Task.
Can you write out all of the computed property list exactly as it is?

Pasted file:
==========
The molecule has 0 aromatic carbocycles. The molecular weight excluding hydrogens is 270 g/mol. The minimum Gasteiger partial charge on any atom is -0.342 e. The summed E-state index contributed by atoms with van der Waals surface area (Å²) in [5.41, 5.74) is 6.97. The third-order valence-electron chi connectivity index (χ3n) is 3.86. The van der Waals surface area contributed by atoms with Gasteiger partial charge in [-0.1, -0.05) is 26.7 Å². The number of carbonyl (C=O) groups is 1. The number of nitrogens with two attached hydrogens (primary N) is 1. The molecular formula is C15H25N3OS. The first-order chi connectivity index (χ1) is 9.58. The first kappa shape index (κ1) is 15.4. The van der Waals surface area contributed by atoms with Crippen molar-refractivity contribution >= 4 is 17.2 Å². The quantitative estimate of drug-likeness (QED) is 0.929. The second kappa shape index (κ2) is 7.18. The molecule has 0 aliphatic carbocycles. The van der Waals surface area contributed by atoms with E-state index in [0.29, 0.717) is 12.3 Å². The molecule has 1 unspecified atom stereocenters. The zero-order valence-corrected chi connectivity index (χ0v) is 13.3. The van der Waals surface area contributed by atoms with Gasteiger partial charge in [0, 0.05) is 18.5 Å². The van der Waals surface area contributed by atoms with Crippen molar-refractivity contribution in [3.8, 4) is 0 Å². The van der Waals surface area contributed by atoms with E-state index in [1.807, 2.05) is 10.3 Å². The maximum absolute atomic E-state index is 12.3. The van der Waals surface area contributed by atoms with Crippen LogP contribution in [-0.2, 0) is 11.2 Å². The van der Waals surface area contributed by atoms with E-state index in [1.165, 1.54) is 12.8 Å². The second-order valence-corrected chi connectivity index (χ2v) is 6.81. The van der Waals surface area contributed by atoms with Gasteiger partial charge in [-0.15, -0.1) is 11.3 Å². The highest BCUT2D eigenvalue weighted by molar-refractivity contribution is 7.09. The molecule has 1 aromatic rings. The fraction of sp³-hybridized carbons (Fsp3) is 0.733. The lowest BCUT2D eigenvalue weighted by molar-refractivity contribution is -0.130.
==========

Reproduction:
The molecule has 0 aromatic carbocycles. The molecular weight excluding hydrogens is 270 g/mol. The minimum Gasteiger partial charge on any atom is -0.342 e. The summed E-state index contributed by atoms with van der Waals surface area (Å²) in [5.41, 5.74) is 6.97. The third-order valence-electron chi connectivity index (χ3n) is 3.86. The van der Waals surface area contributed by atoms with Gasteiger partial charge in [-0.1, -0.05) is 26.7 Å². The number of carbonyl (C=O) groups is 1. The number of nitrogens with two attached hydrogens (primary N) is 1. The molecular formula is C15H25N3OS. The first-order chi connectivity index (χ1) is 9.58. The first kappa shape index (κ1) is 15.4. The van der Waals surface area contributed by atoms with Crippen molar-refractivity contribution >= 4 is 17.2 Å². The quantitative estimate of drug-likeness (QED) is 0.929. The second kappa shape index (κ2) is 7.18. The molecule has 0 aliphatic carbocycles. The van der Waals surface area contributed by atoms with E-state index in [0.29, 0.717) is 12.3 Å². The molecule has 1 unspecified atom stereocenters. The zero-order valence-corrected chi connectivity index (χ0v) is 13.3. The van der Waals surface area contributed by atoms with Gasteiger partial charge in [0, 0.05) is 18.5 Å². The van der Waals surface area contributed by atoms with Crippen molar-refractivity contribution in [3.8, 4) is 0 Å². The van der Waals surface area contributed by atoms with E-state index in [1.807, 2.05) is 10.3 Å². The maximum absolute atomic E-state index is 12.3. The van der Waals surface area contributed by atoms with Crippen LogP contribution in [-0.2, 0) is 11.2 Å². The van der Waals surface area contributed by atoms with E-state index in [1.165, 1.54) is 12.8 Å². The second-order valence-corrected chi connectivity index (χ2v) is 6.81. The van der Waals surface area contributed by atoms with Gasteiger partial charge in [-0.15, -0.1) is 11.3 Å². The highest BCUT2D eigenvalue weighted by molar-refractivity contribution is 7.09. The molecule has 1 aromatic rings. The fraction of sp³-hybridized carbons (Fsp3) is 0.733. The lowest BCUT2D eigenvalue weighted by molar-refractivity contribution is -0.130.